GA Off the Grid

In the last two years, I've known some ministers who attend GA without attending GA.  That is, they come to the city of the General Assembly, but don't register for General Assembly.  In doing so, they save registration costs, but are still able to have lunch and dinner meetings with colleagues, or churches, if they're in search, or meet with denominational committees if necessary.  There are a few GA events that are open to the public, as well -- Sunday morning worship, and the Service of the Living Tradition, and the exhibit hall on Sunday.  This year there are even more, since any person can attend the witness events that are held outside of the convention center, and that includes more events this year.

There are always good UU events to be found outside of the General Assembly programming, too, and this year I find myself, although registered for GA, interested in attending more of it.  One high-profile example is an event hosted by the Unitarian Universalist Service Committee at the Hyatt tomorrow: a conversation with Bill Schulz (UUSC president, and former UUA president, and former Amnesty International president or director or whatever the top title is there) and Anita Hill (yes, that Anita Hill!). (3:30-5:00, Hyatt Ballroom AB)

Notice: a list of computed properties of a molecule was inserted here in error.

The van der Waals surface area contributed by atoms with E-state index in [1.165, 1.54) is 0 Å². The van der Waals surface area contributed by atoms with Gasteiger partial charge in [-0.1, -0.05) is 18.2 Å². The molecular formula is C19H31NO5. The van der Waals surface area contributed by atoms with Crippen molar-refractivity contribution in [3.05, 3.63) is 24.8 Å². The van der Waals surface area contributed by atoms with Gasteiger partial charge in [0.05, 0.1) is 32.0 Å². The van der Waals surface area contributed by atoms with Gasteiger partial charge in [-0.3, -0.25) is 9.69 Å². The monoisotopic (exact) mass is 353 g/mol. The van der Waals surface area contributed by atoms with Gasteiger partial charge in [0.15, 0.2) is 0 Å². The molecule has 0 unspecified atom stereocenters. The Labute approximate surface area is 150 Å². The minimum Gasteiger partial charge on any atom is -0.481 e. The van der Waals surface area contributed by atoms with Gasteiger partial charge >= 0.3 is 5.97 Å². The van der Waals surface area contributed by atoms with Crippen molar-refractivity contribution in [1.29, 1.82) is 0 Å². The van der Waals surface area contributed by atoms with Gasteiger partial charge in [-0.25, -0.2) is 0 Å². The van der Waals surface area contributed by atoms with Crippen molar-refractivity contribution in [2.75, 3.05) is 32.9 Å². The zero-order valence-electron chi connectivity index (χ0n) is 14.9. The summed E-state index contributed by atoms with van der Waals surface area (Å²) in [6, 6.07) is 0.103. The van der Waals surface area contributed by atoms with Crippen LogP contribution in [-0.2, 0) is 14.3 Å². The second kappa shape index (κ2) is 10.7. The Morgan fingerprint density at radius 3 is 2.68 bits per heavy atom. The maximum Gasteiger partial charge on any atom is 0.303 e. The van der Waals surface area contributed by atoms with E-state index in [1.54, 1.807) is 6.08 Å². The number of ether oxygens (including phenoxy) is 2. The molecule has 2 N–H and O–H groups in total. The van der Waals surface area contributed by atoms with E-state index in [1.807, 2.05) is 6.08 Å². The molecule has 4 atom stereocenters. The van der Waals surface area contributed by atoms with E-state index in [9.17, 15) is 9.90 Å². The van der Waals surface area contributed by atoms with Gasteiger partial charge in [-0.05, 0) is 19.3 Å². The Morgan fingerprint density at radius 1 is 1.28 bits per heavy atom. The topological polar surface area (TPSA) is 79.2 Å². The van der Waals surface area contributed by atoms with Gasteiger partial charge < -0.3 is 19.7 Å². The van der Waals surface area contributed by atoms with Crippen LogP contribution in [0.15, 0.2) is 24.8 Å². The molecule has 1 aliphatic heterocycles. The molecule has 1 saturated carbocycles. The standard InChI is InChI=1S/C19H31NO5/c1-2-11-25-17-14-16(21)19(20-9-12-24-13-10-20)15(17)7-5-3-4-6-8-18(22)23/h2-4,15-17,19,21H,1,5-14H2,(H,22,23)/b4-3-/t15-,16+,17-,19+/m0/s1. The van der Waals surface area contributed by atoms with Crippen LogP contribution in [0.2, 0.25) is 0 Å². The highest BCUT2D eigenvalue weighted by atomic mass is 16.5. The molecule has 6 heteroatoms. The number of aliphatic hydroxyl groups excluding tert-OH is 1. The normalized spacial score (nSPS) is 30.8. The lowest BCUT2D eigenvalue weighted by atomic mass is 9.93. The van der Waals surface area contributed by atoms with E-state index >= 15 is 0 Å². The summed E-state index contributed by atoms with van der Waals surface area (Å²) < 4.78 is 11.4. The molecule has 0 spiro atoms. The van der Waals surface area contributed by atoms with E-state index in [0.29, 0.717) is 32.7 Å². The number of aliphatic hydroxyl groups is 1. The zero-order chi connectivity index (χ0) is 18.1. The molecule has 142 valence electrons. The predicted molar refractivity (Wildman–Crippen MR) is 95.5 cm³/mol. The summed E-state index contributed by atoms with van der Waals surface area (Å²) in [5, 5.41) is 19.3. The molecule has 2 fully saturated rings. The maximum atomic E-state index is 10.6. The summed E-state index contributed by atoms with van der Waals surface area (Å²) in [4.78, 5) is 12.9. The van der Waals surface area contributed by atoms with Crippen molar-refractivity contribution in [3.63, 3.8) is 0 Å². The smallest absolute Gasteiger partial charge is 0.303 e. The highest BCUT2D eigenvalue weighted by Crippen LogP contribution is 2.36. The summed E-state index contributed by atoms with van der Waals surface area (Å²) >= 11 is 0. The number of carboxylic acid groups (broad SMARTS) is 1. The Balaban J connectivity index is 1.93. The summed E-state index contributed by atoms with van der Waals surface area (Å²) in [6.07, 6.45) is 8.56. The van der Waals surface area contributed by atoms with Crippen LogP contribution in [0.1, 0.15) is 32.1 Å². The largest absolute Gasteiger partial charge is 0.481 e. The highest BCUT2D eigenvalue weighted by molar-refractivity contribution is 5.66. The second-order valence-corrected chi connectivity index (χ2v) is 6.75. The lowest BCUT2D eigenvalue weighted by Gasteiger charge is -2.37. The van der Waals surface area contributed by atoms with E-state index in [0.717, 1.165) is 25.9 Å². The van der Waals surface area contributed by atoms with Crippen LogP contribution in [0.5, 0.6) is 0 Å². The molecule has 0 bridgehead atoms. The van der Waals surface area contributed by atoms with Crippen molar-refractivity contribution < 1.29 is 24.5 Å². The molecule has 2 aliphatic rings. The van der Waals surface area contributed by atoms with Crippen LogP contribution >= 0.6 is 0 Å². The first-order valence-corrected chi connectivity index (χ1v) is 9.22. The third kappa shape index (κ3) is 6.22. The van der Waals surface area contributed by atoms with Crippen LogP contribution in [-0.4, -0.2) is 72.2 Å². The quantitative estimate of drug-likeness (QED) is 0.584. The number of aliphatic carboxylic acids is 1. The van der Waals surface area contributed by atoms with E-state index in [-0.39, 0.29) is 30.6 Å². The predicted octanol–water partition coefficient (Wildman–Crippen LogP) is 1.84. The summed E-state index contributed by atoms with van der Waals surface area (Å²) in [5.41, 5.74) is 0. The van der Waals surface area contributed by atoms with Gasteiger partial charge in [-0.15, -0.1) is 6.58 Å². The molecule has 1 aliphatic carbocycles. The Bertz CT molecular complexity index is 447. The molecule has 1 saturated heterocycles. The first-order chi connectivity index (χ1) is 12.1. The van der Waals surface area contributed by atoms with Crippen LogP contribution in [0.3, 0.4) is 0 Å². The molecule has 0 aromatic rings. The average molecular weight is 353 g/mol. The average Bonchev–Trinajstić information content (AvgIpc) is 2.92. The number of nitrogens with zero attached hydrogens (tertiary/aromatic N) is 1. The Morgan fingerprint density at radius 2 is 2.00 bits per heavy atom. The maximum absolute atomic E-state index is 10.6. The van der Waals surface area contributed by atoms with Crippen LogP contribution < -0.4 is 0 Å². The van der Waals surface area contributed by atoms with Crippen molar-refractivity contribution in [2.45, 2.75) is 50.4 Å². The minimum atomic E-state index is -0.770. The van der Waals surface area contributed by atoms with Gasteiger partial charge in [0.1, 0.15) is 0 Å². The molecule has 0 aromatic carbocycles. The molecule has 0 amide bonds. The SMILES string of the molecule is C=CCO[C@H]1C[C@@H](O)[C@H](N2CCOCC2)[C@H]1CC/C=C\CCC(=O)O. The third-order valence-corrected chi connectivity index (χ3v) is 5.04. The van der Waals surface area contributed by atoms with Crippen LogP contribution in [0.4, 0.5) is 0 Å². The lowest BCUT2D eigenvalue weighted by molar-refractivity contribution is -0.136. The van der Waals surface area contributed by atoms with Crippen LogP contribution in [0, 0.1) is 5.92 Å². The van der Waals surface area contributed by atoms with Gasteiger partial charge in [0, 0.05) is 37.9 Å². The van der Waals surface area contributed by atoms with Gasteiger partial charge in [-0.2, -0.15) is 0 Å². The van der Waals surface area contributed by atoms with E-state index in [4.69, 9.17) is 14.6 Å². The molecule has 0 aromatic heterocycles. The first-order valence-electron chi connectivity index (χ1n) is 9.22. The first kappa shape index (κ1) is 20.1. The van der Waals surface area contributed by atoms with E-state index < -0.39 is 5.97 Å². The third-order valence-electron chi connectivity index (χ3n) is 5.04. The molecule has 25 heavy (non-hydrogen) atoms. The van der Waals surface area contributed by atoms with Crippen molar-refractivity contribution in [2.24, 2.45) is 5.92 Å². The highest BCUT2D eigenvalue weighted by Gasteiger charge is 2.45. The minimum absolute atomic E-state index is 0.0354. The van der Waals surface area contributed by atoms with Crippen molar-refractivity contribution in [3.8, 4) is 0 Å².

Another interesting opportunity is the ability to see The Minister's War tonight, tomorrow, or Sunday evening, or screenings of the shorter version throughout the days. (Full screenings at 6, 8, and 10pm at 222 E. Monroe St.)  There's a suggested donation of $5 for this.

All this means is it's a good year to be even around GA, and there's plenty to do without registering.  But that opportunity to hear Michelle Alexander alone was worth the registration, in my opinion.  And, of course, I get to vote in the plenaries, which is important, although you can do that as an off-site delegate, but there was still a $100 fee for that. 

Still, I can see the possibility of saving money in future years by coming to the GA city, attending some events electronically and some events off-site, and just making the most of what's available.  I might actually get to see something of the city, too, if I did that.  Many years at GA there are suggested sight-seeing things to do in these interesting locations, and I've never taken the time off or added time on to do those things.  To take one day off in a full day of meetings is reasonable by work standards, but it's harder to justify when I've paid money to be at the things that are offered that day.  So, this is definitely something to think about more for future years as a viable option.


Heather said…
Wow--there's something about GA off the grid that sounds really appealing. A narrowing of the choices to something more manageable.

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